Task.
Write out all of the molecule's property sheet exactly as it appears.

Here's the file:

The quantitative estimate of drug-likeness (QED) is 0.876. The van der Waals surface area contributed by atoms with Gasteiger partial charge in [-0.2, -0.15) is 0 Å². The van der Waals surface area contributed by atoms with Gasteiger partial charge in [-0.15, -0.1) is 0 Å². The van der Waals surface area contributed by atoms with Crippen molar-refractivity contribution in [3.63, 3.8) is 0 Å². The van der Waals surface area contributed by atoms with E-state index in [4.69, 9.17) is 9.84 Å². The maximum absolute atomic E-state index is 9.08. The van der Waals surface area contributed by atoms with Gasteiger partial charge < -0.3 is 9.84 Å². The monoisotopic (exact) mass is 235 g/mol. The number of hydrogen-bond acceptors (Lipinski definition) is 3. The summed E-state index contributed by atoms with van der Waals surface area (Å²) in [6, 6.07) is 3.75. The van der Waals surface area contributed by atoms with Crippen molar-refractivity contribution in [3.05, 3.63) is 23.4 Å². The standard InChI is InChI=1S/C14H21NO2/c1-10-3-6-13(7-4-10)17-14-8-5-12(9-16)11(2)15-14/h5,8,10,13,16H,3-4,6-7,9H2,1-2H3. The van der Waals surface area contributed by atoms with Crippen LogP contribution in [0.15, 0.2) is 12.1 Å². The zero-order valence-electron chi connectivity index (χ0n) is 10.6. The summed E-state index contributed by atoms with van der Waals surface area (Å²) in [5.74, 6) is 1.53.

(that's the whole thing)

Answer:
The quantitative estimate of drug-likeness (QED) is 0.876. The van der Waals surface area contributed by atoms with Gasteiger partial charge in [-0.2, -0.15) is 0 Å². The van der Waals surface area contributed by atoms with Gasteiger partial charge in [-0.15, -0.1) is 0 Å². The van der Waals surface area contributed by atoms with Crippen molar-refractivity contribution in [3.63, 3.8) is 0 Å². The van der Waals surface area contributed by atoms with E-state index in [4.69, 9.17) is 9.84 Å². The maximum absolute atomic E-state index is 9.08. The van der Waals surface area contributed by atoms with Gasteiger partial charge < -0.3 is 9.84 Å². The monoisotopic (exact) mass is 235 g/mol. The number of hydrogen-bond acceptors (Lipinski definition) is 3. The summed E-state index contributed by atoms with van der Waals surface area (Å²) in [6, 6.07) is 3.75. The van der Waals surface area contributed by atoms with Crippen molar-refractivity contribution in [3.05, 3.63) is 23.4 Å². The standard InChI is InChI=1S/C14H21NO2/c1-10-3-6-13(7-4-10)17-14-8-5-12(9-16)11(2)15-14/h5,8,10,13,16H,3-4,6-7,9H2,1-2H3. The van der Waals surface area contributed by atoms with Crippen LogP contribution in [0.15, 0.2) is 12.1 Å². The zero-order valence-electron chi connectivity index (χ0n) is 10.6. The summed E-state index contributed by atoms with van der Waals surface area (Å²) in [5.74, 6) is 1.53.